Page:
We all stared in amazement, but of course, there was the one naysayer who swore up and down they were pilot whales. He is Polish, and the Filipinos and Hawaiians refer to him merely as “the Polack.” Or “that goddamned Polack,” as the situation may warrant.  

A young Hawaiian asked me, “Is ‘polack’ a derogatory term?”

I had to break it to him that in this case, sadly, it is.

The orcas were harbingers of hardship, unfortunately: after seeing them, we began to roll like mad, at one point hitting 30-35 degrees, flinging detritus throughout the ship. Securing lines were parted, buckets and bottles and brooms and whatnot went everywhere, and everything I own worked its way to the deck, where it circulated as if in a gyre. Nobody slept. Many were sick.

The seas were only 10-12 meters, but in this little ship when she has a high “metacentric height,” or righting moment due to a light load, and we get in the trough or the swell is on our quarter, we snap roll like whiplash.

It didn’t let up until we were behind the breakwater in Guam.  

The c/m, same guy I spent three months with last year as bosun, decided we should lower the lifeboat there behind the breakwater instead of Yokohama, opting to sit in the sun in 95 degree heat and liquid humidity instead of the reasonable 65 degree Japanese springtime. Sure enough, the davit hydraulics failed and I was forced to sit in the full sun, out in the fast rescue boat, roasting in my own juices for 4.5 hours as the rest of the gang pulled the partially deployed lifeboat back aboard with chain hoists.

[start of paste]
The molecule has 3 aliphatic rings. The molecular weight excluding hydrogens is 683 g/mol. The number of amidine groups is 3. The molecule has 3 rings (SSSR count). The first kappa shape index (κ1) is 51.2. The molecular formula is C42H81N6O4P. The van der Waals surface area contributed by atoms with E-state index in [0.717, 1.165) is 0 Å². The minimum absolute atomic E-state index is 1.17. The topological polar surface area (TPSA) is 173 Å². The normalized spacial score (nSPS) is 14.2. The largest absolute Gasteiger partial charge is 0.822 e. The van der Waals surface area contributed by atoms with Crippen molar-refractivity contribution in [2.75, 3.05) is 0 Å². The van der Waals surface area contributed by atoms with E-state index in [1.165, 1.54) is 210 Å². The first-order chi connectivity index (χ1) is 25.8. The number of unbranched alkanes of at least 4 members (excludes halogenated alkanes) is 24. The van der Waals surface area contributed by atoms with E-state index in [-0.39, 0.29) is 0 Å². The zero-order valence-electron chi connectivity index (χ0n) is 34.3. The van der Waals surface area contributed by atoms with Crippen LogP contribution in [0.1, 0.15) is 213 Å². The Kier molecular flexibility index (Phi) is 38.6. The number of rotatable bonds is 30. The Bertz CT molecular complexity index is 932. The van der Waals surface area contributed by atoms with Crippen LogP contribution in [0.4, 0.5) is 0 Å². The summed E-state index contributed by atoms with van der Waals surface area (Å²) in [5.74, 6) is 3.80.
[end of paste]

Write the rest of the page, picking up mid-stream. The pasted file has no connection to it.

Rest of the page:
Why was I surprised? Because the voyage before, on the previous rotation through Guam, he had us do the exact same thing- so he knew the hydraulics were screwed. He knew, and he did it again anyway, as if they’d have fixed themselves in the two weeks since the last time we hauled the boat back up with chain hoists.

We left Saipan running before a typhoon. We headed due west though the Philippine Sea for three days before turning north toward the Sea of Japan. The typhoon was stalled, fortunately, and we were able to get around it, but I agreed with the captains on several other ships in the fleet that stayed put an extra day and didn’t take the chance on which direction the storm was going to break.

And now I am on my last run. I am short timing it- angry, tired, as unapproachable as a wet cat, and only here due to the fact that there are physical limitations to the power of wanting to be somewhere else.

Japanese Seagulls


Friday, March 9, 2018

A Snorkel Hole, Saipan


Defying Gravity


This was the lead up to 10 meter swells... Once they hit the snap rolls threw everything I own on the deck, mixed it all together, and then the toilet water, water bottles, and kettle soaked it all for good measure. So much for "secure for sea." Got thrown out of my bunk a few times and spent two days sleep deprived and sore from over-using stabilizer muscles. A big FU to the Philippean Sea.

Live Long And Prosper


Alone At The Dock


Departure, Guam


Transit